A History of Kansas (Prentis 1899)/Chapter 1
1. Character of Surface.—Kansas has been described by geologists as a part of the great plain stretching from the Mississippi river on the east to the Rocky Mountains on the west. It is approximately 200 by 400 miles in extent, and should be looked upon as a block in the great plain, constituting an essential part of it, and not specially different from other portions lying on either side of it. The average elevation above sea level of the eastern end is about 850 feet, with Bonita, 1,075 feet above, as the highest point, and the Union Depot at Kansas City, 750 feet, the lowest. The northern boundary line rises steadily and uniformly westward from the Missouri river. The southern boundary rises and falls. At Coffeyville, the elevation is 734 feet, sixteen feet lower than at Kansas City. At the point of crossing the Flint Hills west of Independence, the elevation is 1,700 feet, declining to the westward. The elevation at Arkansas City is 1,066 feet. The lowest part of the State is where the southern line crosses the Verdigris valley. From Arkansas City, west, the ascent is gradual to the southwest corner. The western boundary varies slightly from north to south, but is between 3,500 and 4,000 feet above sea level.
2. Appearance to Observer.—The general effect is that of an immense prairie, rising westward into a very high prairie, but the appearance is not that of a flat and boundless plain. The waters of the State, which generally flow eastward, have an average fall for the whole State of nearly  eight feet to the mile. Although the surface is a great plain sloping eastward, its minute topography is often rugged and varied; valleys 200 feet deep, bluffs and mounds with precipitous walls 300 feet high; overhanging rocky ledges and remnants of cataracts and falls in numerous streams, giving a variety of scenery, are to be observed all over the eastern part of the State, and to even a greater extent in some portions of the west.
3. Effect on Kansas Literature.—All the natural features of this great rectangle; all the varying aspects of the earth, as touched by the shaping hands of the seasons; all  the shifting panorama of the skies; all the myriad voices of the winds; the shine of shallow, wide and wandering streams; the fringing trees that watch the waters as they pass; the lovely charm of each rocky promontory that looks out upon the sea of grass, all these have proved to be the inspiring and informing spirit of Kansas literature.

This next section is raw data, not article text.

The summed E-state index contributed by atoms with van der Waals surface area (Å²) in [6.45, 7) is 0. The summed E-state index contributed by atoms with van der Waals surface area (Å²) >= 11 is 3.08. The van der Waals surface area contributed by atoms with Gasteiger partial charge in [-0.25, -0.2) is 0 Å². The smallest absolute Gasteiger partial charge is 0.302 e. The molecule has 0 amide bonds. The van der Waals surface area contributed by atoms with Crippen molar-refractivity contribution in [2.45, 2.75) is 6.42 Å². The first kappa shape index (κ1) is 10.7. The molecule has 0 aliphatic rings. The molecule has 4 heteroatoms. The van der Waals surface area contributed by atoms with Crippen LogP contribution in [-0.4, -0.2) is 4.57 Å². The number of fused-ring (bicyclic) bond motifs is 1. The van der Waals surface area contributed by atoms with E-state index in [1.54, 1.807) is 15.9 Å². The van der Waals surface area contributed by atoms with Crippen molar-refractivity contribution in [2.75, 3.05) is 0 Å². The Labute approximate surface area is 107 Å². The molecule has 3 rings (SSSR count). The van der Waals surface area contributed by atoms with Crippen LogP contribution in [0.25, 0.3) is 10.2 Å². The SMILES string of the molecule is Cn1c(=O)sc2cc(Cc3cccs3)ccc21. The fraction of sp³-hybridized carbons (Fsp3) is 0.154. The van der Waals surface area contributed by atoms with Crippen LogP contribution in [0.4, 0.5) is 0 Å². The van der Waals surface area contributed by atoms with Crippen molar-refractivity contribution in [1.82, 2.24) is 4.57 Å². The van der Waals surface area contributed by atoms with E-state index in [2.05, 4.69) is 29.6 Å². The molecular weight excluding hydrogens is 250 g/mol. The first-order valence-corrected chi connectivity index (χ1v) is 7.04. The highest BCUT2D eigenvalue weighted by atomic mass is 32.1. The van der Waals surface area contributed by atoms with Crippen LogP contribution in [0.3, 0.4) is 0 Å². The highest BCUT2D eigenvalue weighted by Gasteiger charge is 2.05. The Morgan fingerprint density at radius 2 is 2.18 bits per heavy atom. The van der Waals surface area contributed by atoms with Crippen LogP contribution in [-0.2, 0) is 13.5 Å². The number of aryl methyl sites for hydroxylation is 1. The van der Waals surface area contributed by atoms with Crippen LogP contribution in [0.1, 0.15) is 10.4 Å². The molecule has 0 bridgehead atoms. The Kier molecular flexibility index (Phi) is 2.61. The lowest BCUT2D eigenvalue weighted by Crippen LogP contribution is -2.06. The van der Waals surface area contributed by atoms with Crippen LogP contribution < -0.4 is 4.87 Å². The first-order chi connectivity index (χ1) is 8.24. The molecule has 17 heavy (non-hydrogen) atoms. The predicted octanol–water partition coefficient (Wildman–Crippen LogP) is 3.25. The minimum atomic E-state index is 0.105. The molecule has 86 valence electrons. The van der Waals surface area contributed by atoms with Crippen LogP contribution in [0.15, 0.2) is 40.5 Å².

4. Story of Kansas Nature Told in Prose and Verse.—In all that has been written in prose and verse since first the wide wilderness heard the cautious but advancing feet of the pioneer, the story of Kansas nature has been told. The reader of books written in, by, and for Kansas, will find the journals of the Kansas year, with the impressions made on the minds and hearts of eye-witnesses by sun and cloud, by drouth and rain, and calm and storm. Such readers witness the procession of the days of the Kansas year. Days when, as one has written, “the broad, wintry landscape is flooded with that indescribable splendor that never was on sea or shore—a purple silken softness that half veils half discloses the alien horizon, the vast curves of the remote river, the transient architecture of the clouds, and days without clouds and nights without dew, when the effulgent sun floods the dome with fierce and blinding radiance, days of glittering leaves and burnished blades of corn, days when the transparent air, purged of all earthly exhalation and alloy, seems like a pure, powerful lens, revealing a remoter horizon and a profounder sky.”
- In the north the surface rises uniformly from Missouri river, while in the south it both rises and falls.
- To an observer the surface is rugged and varied, and remnants of cataracts are found.